Francesco Filippini

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Prime nevi o Paesaggio, 1889 ca. (Fondazione Cariplo)

Francesco Filippini (Brescia, 1853 – Milan, March 6, 1895) was an Italian painter.


The artist’s initial artistic training was in Brescia, where he enrolled at the school of painting, arts and crafts connected with the Pinacoteca Tosio in the early 1870s. The award of a grant from the city council in 1875 enabled him to attend courses under Giuseppe Bertini at the Brera Academy of Fine Arts,[1] where he won a number of prizes. His early work focused on historical subjects and portraits, where late echoes of the Scapigliatura movement can also be discerned in the sketchy handling of paint. It was in the 1880s that landscape, interpreted in accordance with the canons of Lombard Naturalism, came to predominate in his output. He formed friendships with Filippo Carcano and Eugenio Gignous, and went to paint in the Gignese area with the latter. A personal artistic vocabulary of short, brisk brushstrokes was developed and his palette gradually lightened to take on a diffuse radiance. In the mature phase of his career, from the late 1880s to 1895, Chioggia and Venice became his favourite settings for an extensive repertoire of seascapes.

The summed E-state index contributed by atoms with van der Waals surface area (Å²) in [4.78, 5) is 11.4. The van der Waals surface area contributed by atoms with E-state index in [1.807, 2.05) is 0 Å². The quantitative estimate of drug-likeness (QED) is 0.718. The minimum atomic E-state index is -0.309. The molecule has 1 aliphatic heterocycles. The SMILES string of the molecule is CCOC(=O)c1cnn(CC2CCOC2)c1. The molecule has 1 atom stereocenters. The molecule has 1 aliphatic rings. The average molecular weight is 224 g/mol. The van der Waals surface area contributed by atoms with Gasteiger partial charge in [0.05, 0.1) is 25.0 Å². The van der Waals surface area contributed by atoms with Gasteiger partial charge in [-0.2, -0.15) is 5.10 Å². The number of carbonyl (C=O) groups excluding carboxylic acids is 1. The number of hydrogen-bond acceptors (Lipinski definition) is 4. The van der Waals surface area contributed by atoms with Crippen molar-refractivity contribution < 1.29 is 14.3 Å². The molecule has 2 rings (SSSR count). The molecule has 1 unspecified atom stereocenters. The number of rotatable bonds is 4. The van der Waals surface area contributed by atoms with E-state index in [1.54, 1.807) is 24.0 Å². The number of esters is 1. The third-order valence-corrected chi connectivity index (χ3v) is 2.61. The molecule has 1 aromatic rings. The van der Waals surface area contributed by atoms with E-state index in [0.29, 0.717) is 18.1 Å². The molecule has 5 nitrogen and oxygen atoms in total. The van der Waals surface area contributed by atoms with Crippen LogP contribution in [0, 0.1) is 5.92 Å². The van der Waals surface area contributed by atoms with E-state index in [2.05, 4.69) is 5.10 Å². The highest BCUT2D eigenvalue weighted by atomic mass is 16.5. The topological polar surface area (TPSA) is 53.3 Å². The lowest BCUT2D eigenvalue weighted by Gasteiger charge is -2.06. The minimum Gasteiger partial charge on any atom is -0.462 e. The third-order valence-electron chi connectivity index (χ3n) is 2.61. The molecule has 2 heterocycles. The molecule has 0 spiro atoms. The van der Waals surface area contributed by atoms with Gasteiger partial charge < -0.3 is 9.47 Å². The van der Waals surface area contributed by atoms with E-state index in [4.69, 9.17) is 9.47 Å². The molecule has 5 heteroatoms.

1. ^ La Pittura lombarda nel secolo XIX., Tipografia Capriolo e Massimino, 1900, page 79.

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